Several things can cause the justice system to slow down, but county officials are hoping jury selection isn't one of them. Over the past few years several mistrials have been declared because only a small number of potential jurors showed up.
" One of the fundamental rights we have as a citizen of the United States is to have our case heard by a jury of our peers," said Judge J.D. Langley.
Langley is keeping a close eye on the trends in response to jury duty in Brazos County. And while there is only a small percentage of people who don't show up at all, those few can have a negative impact.
If enough people don't show up for jury duty, it costs the county time and money. Thousands of dollars could be lost if a scheduled trial has to be cancelled.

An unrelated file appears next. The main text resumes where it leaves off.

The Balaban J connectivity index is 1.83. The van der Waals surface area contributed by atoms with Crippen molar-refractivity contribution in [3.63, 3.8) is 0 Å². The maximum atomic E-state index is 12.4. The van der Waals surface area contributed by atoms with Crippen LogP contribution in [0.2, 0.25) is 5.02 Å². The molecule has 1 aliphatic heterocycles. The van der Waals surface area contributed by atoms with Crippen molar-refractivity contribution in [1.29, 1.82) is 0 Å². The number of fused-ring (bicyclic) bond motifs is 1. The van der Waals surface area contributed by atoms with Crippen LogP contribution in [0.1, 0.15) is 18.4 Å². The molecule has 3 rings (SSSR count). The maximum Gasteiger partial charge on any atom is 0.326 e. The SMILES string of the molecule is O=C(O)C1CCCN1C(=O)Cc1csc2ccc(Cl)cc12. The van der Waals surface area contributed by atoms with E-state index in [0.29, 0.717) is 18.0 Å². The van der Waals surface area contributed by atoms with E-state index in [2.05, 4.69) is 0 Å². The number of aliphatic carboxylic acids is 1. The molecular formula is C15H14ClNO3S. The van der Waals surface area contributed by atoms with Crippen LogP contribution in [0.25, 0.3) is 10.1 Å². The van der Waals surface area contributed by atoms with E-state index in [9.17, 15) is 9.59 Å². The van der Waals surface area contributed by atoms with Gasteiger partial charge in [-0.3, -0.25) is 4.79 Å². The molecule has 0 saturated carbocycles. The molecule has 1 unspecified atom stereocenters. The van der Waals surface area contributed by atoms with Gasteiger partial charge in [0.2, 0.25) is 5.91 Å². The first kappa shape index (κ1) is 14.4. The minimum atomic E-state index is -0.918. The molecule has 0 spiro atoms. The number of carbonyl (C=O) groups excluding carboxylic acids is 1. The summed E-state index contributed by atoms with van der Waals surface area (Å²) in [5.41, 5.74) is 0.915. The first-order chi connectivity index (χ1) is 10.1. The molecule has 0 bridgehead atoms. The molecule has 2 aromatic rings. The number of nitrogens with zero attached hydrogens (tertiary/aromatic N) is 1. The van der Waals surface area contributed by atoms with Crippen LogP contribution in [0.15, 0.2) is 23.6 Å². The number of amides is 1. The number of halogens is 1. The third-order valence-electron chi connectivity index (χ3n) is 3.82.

" You have the cards, you have the postage. You have the time it takes to send those cards out and the time it takes to process when they come back, " said jury coordinator, Ginger Lanehart.
She says the county sends out more juror summons on high profile criminal cases and during the summer and holiday season. Over half of the cards are returned because people have moved out of the county and a large number of people are exempt.
But for the most part Lanehart believes the citizens of Brazos County really do care about their civic duties.
" Overall with as many cases as we have we really have a lot of really conscious people who do report to jury duty. Once in awhile not enough people show up," said Lanehart.
" Without jurors who are willing to serve when they're called upon to do so, the system simply cannot work, " said Langely.
Viewers with disabilities can get assistance accessing this station's FCC Public Inspection File by contacting the station with the information listed below. Questions or concerns relating to the accessibility of the FCC's online public file system should be directed to the FCC at 888-225-5322, 888-835-5322 (TTY), or firstname.lastname@example.org.